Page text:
Best PracticesJul 1st, 2024

How Can Birds See When They Are Flying And It’s Raining?

Tom Kline 1 July-2

Am I the only one who thinks of these things? Seriously.

Ever wonder?

Well, I did.

According to “birds have a third eyelid, a translucent membrane, which allows them to face the rain with protected eyes.”[1]

Having a trackable risk and compliance program is like having a third eyelid because it protects you and gives you visibility into your operation when your view may otherwise skewed by what’s hidden. Visibility’s root is the Latin word “visio,” which means the “act of seeing.”

(Now, isn’t that the best analogy ever?)

Trackability is key here. If you can’t prove your compliance and auditing work, then it never happened. Consider having one source of truth where you can demonstrate your compliance work. Essentially there are two (2) solutions: software or a filing cabinet. Both work just fine, but you have to utilize them as central repositories.

When your practices come under scrutiny by a regulatory agency, they have many tools at their disposal depending on the nature of the violations. I want you to be prepared for and consider what happens in worst-case scenarios. I think it’s important for you to have insight and vision (there are those words again) into that possible outcome. You may feel it’s a low risk, but if it happens, there is high impact.

Importantly, regulators can close down your business. Here are two examples.

In 2018, the FTC closed Tate Automotive in Arizona “as part of a court-approved settlement resolving Federal Trade Commission charges that the dealerships deceived consumers and falsified information on vehicle financing applications.”[2]

More recently, in 2022, the California Attorney General’s Office closed Paul Blanco’s Good Car Company for 670,000 violations of California’s Unfair Competition and False Advertising Laws.[3] To resolve it, Putu and Paul Blanko agreed to the entry of a $20 million judgment against their companies (which were insolvent), and a $7.5 million judgment against them individually, which they could satisfy for $1.7 million. They are also banned from the auto industry in California for ten (10) years.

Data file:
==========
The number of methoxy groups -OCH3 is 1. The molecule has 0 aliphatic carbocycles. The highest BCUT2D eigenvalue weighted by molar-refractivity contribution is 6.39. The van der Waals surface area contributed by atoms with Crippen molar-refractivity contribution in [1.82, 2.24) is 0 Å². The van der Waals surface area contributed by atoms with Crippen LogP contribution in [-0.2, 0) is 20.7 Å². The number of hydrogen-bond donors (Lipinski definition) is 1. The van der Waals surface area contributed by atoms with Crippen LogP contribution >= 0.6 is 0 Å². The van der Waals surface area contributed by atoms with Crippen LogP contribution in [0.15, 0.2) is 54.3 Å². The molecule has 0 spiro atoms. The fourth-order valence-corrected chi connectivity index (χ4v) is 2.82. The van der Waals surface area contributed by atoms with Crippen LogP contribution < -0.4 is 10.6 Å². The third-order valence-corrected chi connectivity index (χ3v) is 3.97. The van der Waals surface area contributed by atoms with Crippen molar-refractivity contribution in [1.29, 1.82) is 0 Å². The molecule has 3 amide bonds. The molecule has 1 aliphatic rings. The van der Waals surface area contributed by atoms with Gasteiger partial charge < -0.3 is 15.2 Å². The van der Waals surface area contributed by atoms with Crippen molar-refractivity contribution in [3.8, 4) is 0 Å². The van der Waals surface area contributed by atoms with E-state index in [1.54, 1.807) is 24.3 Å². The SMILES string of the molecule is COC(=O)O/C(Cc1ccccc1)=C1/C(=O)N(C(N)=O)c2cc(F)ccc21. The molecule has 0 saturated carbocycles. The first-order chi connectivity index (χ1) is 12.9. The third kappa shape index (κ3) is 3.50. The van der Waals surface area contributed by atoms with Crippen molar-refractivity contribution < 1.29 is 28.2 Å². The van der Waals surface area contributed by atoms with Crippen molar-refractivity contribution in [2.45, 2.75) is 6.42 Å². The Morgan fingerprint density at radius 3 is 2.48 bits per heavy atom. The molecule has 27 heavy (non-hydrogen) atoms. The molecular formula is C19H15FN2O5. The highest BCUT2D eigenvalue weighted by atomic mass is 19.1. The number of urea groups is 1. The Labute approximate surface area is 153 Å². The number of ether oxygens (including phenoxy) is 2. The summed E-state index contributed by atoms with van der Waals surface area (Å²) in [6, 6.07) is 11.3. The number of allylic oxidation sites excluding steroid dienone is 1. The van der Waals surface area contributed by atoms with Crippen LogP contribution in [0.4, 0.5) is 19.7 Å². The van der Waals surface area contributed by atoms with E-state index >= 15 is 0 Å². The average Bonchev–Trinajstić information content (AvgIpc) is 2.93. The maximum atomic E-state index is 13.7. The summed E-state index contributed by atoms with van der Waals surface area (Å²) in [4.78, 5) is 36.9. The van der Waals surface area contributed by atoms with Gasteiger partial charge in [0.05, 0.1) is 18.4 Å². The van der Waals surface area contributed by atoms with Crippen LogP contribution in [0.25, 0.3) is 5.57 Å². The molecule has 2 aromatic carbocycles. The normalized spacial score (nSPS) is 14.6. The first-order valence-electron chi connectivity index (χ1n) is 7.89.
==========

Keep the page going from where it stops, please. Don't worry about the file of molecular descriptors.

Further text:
Regulators have other tools and I’d like to focus on the Consent Order (CO) which is more likely to occur than the shuttering of a business.

The CO is a record of an agreement which has been reached by the parties which has to be blessed by the presiding judge in the case. Let’s use a recent FTC action against Passport Automotive in Maryland as our example to further illustrate its potential damage to the dealership.

Passport Automotive agreed to a CO in September, 2022.[4] In this CO, they agreed to conduct their business, with very specific stipulations, for 20 years after entry of the Order, in addition to a $3,380,000 penalty. The laundry list of tasks and specifics are long and arduous. You wouldn’t want to have to comply with these provisions. (You can read the entire Order by clicking on the link in the footnotes.)

Passport is required to hire a compliance monitor to report back to the FTC about the dealership’s activities. This compliance monitor provision in a CO is not unusual.

Another example: in late 2022, the Attorney General in New Hampshire fined Dan O’Brien Kia in New Hampshire $1.25 million to resolve its allegations of unfair and deceptive acts, in addition to “strict injunctive terms over the next five years,” which includes a compliance monitor.[5]

I believe you will hear more and more about compliance monitoring in the years to come. I believe the FTC enforcement of dealers will focus on these four (4) items:

  • Consumer complaints
  • Deceptive advertising
  • Gramm Leach Bliley Act regulations which were supposed to be completed by June 9, 2023
  • Used vehicle/demonstrator Buyer’s Guides

If your customers complain to the FTC, they will come visit and enforce the other three (3) bullets listed above. I believe the FTC will utilize the penalty structure of $51,744 per violation as their first action. If they feel it’s warranted, the FTC will require you use a compliance monitor.

A compliance monitor’s job is:

  • To tailor review and auditing to meet the specific needs of the CO relating to business activities
  • To eliminate any possibility of misconduct
  • Install a compliance management system where there may not be one
  • To create a record of work performed